Are second interviews worth doing?
It’s a common question a lot of businesses ask us over and over.
The issue is, they chew into valuable resource, time and money.
So, it pays to know whether a second interview is worthwhile or not for your business beforehand.
The truth is, there are a lot of variables that impact the outcome of this question.
That’s why I’ve put together a handy guide to help you get to the bottom of this conundrum.
Understanding your needs
One of the best places to start is to think about the specific job you’re looking to fill.
For example, if you’re after a store assistant at a supermarket or a temp worker at a factory, conducting a second interview might not be required, as these roles are time-sensitive and require you to move fast.
They also don’t require a great deal of experience or qualifications.
However, the scenario will change if you’re on the hunt for a senior member of staff or manager, as they’d be earning a greater salary and will need leadership skills.
The best way to determine which category a role falls into is to ask yourself, how easy is to attain the ‘must-haves’ on the job advert?
Do most professionals have these qualities?
While transferable skills and soft skills are becoming increasingly important during the assessment process, a majority of the traits or attributes that fall under these remits can be attained over time.
Similarly, they might be rendered pointless if you’ve gone down the route of headhunting someone via LinkedIn or have been passed the details of a professional through your employee referral scheme.
Seeing as you or an employee has already seen potential in someone, asking them to do two interviews is bordering on overkill when dealing with a passive job seeker.
Nevertheless, as experts in the recruitment world, we’d always advise our clients to do second interviews as a precaution.
At the end of the day, there’s no harm in doing them, it’s just a case of allocating extra funding and time.
Why you should conduct second interviews
Confirm a gut feeling or first impression
Like the candidate, but something in your gut is telling you otherwise? First interviews are generally quite nerve-racking affairs for both parties.
So, there isn’t much time to collect the information you need. A second interview will give you the opportunity to confirm whether your first impression of a professional is right or wrong before committing.
It’s a peace of mind.
Add more people into the mix
If you conducted the first interview on your own, it’s definitely worth bringing in some fresh faces to get a second opinion on a professional.
Think stakeholders, fellow managers and employees in the same department.
Having more than one person in the room will allow you all to focus on certain elements in greater detail.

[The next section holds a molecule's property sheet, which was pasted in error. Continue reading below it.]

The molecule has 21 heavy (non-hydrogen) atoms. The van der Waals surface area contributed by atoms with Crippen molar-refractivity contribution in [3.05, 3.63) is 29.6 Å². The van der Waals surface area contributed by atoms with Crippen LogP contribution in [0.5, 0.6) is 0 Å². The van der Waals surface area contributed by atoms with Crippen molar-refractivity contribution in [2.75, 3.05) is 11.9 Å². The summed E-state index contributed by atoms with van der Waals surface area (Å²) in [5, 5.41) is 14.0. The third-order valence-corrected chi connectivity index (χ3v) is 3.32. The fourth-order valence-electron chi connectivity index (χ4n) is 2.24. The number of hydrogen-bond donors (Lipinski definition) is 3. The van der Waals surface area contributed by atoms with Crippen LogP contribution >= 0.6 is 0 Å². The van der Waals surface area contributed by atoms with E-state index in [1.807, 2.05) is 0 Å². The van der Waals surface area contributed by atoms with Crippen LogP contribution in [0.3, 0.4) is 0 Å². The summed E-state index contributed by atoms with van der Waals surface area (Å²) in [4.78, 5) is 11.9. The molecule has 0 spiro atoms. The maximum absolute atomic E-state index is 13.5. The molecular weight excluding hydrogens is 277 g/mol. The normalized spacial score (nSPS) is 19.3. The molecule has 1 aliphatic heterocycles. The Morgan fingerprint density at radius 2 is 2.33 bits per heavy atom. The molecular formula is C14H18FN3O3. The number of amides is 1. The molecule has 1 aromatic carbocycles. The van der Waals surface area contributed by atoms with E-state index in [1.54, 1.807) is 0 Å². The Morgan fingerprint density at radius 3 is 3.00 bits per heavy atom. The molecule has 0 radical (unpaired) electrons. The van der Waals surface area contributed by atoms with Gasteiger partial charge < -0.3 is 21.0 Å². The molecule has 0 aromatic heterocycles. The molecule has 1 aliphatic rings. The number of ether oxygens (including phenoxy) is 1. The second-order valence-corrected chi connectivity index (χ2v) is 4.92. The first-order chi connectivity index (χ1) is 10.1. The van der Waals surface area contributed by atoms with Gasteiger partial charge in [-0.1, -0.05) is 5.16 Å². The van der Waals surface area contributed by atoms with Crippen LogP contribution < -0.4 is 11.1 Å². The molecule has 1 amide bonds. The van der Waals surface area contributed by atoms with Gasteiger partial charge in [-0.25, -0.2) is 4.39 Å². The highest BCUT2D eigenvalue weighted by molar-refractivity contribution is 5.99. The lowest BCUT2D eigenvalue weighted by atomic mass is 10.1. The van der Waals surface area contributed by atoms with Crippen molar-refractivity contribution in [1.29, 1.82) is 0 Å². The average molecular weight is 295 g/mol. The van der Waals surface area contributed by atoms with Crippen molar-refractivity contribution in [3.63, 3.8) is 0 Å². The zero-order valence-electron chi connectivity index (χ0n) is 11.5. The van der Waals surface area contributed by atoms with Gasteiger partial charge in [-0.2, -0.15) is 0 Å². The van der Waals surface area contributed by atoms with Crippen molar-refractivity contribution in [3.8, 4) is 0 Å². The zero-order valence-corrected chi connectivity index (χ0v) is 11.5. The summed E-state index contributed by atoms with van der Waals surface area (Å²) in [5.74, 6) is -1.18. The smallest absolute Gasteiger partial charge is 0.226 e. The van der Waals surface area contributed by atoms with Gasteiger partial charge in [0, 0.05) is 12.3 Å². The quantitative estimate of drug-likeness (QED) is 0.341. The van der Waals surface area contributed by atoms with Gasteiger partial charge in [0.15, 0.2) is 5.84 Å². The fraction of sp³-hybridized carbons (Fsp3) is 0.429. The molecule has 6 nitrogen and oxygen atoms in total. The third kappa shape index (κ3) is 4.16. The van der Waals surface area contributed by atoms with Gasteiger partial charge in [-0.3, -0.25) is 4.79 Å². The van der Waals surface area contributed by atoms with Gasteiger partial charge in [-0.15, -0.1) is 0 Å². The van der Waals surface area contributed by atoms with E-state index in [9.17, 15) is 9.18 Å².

For instance, you can sit back and analyse body language while your colleague asks the questions.
Afterwards, you’ll be able to gain a more rounded view on someone and make more informed decisions.
Ask harder interview questions
If the first interview is the introductory stage, you can use the second time around to challenge professionals with harder questions.
Whether this includes brainteasers to test logic and working under pressure or just getting deeper responses on classic certain competency-based questions.
How do they fair?
Sell yourself more
Remember, interviews are a two-way thing. You need to sell your company just as much as the candidate needs to sell themselves.
Conducting a second interview will give you extra time to cut through the formalities and share more information about the job itself.
Mention what the day-to-day job entails, the history of your company and all of the cool perks you offer.
See them in action
If you don’t fancy another routine interview the second time round, mix it up by inviting shortlisted candidates to an assessment half-day.
This way you can see how they interact with the team and work in a day-to-day environment.
What do your employees think of them? Did the professional do a good job?
Having this ‘try before you buy’ hiring method in place will make it extremely easier to make a hiring decision and it’ll save you money in the long-run too.
Just be sure to pay them for the half-day, as a lot of them will have to take annual leave in their current job.
Alternatively, you could always adopt Creative Niche’s ‘wine and cheese night’.
This innovative hiring technique involves inviting hopefuls to a company wine and cheese night at the office to get to know managers and employees.
At the end of the night, everyone gets to have a say in the hiring decision.
If just one person vetoes it, the candidate won’t get the job!
Overall, if you want to make an informed decision and keep staff turnover rates down, I highly recommend you conduct second interviews.
It not only offers peace of mind, but you get a chance to make a better-rounded assessment on someone, instead of a snap judgment you may regret a few months down the line.
The good news is that you don’t have to make a decision straight away.
So, if you advertise a job and get masses of quality candidates applying, you can decide on a second interview there and then.
Just be sure to keep everyone in the loop to maintain a quality candidate experience.
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